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A Beginner’s Guide to Wines from Italy’s Piedmont

Piedmont. Or Piemonte. Whichever way you say it: hard two-syllable, American-style or lilting with three syllables like an Italian, the word carries mystical qualities. It conjures visions of fog-shrouded hills, white truffle-sniffing dogs and noble wines. Most wine lovers associate Piedmont with the famous reds of Barolo, but as anyone who has visited the region knows, it’s large, complex and full of surprises. A thousand books could be written on Piedmont.

For now, let’s start with the basics.

Piedmont = Location, Location, Location

Located in northwest Italy, Piedmont sits at the foot of the western Alps. This unique geographical spot lends two key features that influence the region’s climate: the cool Alps and the balmy Mediterranean. These forces contribute wide day-night temperature variation, known as diurnal range. And cold nights, foggy mornings and sunlit days make for good wine.

Captivating Nebbiolo

True wine lovers appreciate the interplay between power and beauty that defines Nebbiolo-based wines. It’s often considered an alternative to great Burgundy, whose prices soar out of reach for most consumers. Nebbiolo can be compared to Pinot Noir for its transparency or ability to convey a sense of place.

Due to growth in demand for Italian Nebbiolo, producers around the world have tried to replicate the wines, to little success. Barolo and Barbaresco, the two most well-known regions that produce the variety, offer singular expressions of site and climate that are virtually impossible to duplicate. Unlike Cabernet Sauvignon, a grape capable of interesting results in a variety of places, nobody has cracked the code of creating thrilling Nebbiolo outside of Italy.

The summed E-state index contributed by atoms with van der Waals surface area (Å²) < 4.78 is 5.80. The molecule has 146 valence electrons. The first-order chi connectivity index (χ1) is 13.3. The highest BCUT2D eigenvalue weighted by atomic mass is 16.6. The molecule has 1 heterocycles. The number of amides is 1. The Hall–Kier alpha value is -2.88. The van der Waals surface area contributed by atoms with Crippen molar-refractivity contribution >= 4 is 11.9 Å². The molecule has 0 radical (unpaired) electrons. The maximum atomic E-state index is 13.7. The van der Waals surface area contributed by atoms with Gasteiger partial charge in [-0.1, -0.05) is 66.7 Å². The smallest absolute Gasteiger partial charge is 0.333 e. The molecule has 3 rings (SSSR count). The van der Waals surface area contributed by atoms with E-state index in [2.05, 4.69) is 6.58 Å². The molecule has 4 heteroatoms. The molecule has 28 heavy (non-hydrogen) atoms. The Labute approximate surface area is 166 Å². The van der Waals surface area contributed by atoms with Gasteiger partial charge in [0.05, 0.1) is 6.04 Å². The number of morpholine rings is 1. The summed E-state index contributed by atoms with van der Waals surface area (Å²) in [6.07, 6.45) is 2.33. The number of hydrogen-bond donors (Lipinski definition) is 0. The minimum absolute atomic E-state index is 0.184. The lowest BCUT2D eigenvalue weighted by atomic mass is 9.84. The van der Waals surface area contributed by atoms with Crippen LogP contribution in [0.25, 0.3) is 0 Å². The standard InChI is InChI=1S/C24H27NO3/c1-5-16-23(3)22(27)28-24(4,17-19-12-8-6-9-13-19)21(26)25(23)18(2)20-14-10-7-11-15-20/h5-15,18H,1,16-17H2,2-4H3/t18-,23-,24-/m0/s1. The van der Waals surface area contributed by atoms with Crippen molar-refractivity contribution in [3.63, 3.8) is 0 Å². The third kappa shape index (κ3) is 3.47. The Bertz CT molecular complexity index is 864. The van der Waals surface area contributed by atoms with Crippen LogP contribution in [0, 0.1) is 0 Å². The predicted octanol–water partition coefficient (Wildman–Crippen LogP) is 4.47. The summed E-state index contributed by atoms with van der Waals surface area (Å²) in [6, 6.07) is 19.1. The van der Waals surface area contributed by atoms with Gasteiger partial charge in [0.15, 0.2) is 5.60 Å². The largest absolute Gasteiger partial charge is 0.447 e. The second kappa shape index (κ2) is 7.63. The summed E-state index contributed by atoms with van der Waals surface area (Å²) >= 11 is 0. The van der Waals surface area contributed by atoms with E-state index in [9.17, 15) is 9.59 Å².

What makes great Nebbiolo such a haunting experience? The wine has high acidity, a pale garnet color, intense grippy tannins, flavors of cherry, rose and tar, as well as a moderately high alcohol content of 13–15%. These wines, especially with a decade of aging to soften tannins and integrate acidity, inspire flocks of devotees.

Old stone town, a light post in the foreground
Barolo, Italy / Getty

Barolo DOCG

Barolo has long been called the “King of Wine.” Such is the reputation of Barolo and its hills, a region which has earned UNESCO World Heritage status, along with Barbaresco.

Located just south of Alba, the appellation comprises 11 villages: Barolo, Castiglione Falletto, Serralunga d’Alba, Cherasco, Diano d’Alba, Grinzane Cavour, La Morra, Monforte d’Alba, Novello, Roddi and Verduno.

Of those 11, the most recognized for quality are La Morra, Serralunga d’Alba, Monforte d’Alba, Barolo and Castiglione Falleto, though many sommeliers are fond of the finesse of Verduno.

The soil, and the resulting structure of the wine, differs in these villages. In La Morra and Barolo, compact limestone-heavy Tortonian marl, often called blue-gray marl, offers wines of delicacy, perfume and fruit. In Castiglione Falletto, Monforte d’Alba and Serralunga d’Alba, the vineyards sit on looser sandstone and limestone Helvetian soils, often called white-yellow marl, which result in a fuller body with more concentration and structure. Of course, these generalizations exclude producer style.

The appellation has earned Denominazione di Origine Controllata e Garantita (DOCG) status, and regulations dictate that Barolo must age a minimum of three years before release, and five years for Riserva. To further ensure quality, only vineyards on southern-facing hills fall within its purview, though with climate change and creeping alcohol, this could change.

Three clusters of ripe purple grapes on a vine
Nebbiolo grapes / Getty

Barbaresco DOCG

Barbaresco is located northeast of Alba near the Tanaro River, and it also carries DOCG status for wine made from the best south-facing vineyards of Nebbiolo. Barbaresco has four villages: Barbaresco, Neive, San Rocco Seno d’Elvio and Treiso.

Though there are many exceptional producers of Barbaresco, Angelo Gaja, Bruno Giacosa and Produttori del Barbaresco, a quality-minded co-op founded in 1958, helped elevate the wine’s reputation.